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This course introduces web designers to the nuts and bolts of HTML (HyperText Markup Language), the programming language used to create web pages. Author Bill Weinman explains what HTML is, how it's structured, and presents the major tags and features of the language. Discover how to format text and lists, add images and flow text around them, link to other pages and sites, embed audio and video, and create HTML forms. Additional tutorials cover the new elements in HTML5, the latest version of HTML, and prepare you to start working with Cascading Style Sheets (CSS).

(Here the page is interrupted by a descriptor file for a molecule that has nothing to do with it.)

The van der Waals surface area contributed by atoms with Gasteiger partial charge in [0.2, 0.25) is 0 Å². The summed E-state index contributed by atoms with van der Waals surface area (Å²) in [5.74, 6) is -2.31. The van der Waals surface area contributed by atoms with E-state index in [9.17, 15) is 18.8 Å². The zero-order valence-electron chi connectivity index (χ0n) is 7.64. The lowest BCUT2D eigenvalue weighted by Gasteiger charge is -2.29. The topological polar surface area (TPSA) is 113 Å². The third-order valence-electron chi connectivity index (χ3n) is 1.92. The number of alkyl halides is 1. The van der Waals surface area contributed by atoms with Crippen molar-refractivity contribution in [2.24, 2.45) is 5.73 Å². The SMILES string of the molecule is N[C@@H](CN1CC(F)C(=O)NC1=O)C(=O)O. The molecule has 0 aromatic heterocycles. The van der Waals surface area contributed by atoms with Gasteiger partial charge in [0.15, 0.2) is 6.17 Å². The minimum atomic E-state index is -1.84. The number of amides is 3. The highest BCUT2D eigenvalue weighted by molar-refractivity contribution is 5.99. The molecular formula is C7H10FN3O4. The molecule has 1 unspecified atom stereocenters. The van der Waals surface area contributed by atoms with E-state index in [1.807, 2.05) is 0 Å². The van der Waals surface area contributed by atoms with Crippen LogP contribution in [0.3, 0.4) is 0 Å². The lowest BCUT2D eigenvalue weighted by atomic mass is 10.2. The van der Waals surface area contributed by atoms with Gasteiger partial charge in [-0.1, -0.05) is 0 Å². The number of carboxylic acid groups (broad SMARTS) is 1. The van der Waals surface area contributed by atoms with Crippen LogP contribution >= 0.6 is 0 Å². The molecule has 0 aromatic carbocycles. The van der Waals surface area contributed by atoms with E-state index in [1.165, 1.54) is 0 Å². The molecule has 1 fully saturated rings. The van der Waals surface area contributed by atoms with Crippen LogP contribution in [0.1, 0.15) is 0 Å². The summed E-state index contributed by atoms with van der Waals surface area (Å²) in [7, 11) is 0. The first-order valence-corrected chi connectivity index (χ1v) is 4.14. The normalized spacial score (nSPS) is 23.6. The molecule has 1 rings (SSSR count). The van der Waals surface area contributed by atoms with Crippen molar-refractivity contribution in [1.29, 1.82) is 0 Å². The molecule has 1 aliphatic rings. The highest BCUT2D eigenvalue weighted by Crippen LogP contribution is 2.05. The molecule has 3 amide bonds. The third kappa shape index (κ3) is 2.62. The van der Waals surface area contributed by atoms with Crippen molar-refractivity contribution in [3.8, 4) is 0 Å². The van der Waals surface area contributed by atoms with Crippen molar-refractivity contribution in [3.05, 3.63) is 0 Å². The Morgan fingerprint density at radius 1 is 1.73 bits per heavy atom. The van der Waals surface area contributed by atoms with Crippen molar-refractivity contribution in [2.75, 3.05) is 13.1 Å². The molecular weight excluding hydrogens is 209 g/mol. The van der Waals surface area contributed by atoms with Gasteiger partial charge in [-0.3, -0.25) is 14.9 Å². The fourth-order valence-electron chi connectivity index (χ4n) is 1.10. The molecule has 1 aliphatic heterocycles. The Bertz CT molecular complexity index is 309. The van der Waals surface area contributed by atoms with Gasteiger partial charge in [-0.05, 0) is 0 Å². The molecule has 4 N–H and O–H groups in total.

HTML provides a new inline element called mark for highlighting text. Let's make a working copy of text.html here in the Chap04 folder, in your exercise files. Let me name this text-working.html, and open it up in the text editor. We'll go ahead and open this up also in the browser, so we can see these side by side, and open this up, so you can see the whole thing. And we have just a little bit a Loren ipsum in a simple HTML file. Now let's say that I want to highlight this text here, which in the browser is this text here. And all I need to do, here I'm going to put it on a line by itself, just to let this stand out, is put the tag mark around it like that, and we'll come over in the browser and hit Reload, and we see our text is now highlighted, just as if we have used a yellow highlighter on our screen, except we don't have to clean it off later. Of course, if you want to, you can install this with CSS, you can say style= or you can put this in a external style sheet, and then I'll come over here and hit Reload and we see it's now green. If I want to, I can even make the text white for the green background, and now it's highlighted with white on green. So the new mark element is for highlighting text. This is distinct from the em or strong, which are for emphasis. You can easily modify the presentation of this feature using CSS.
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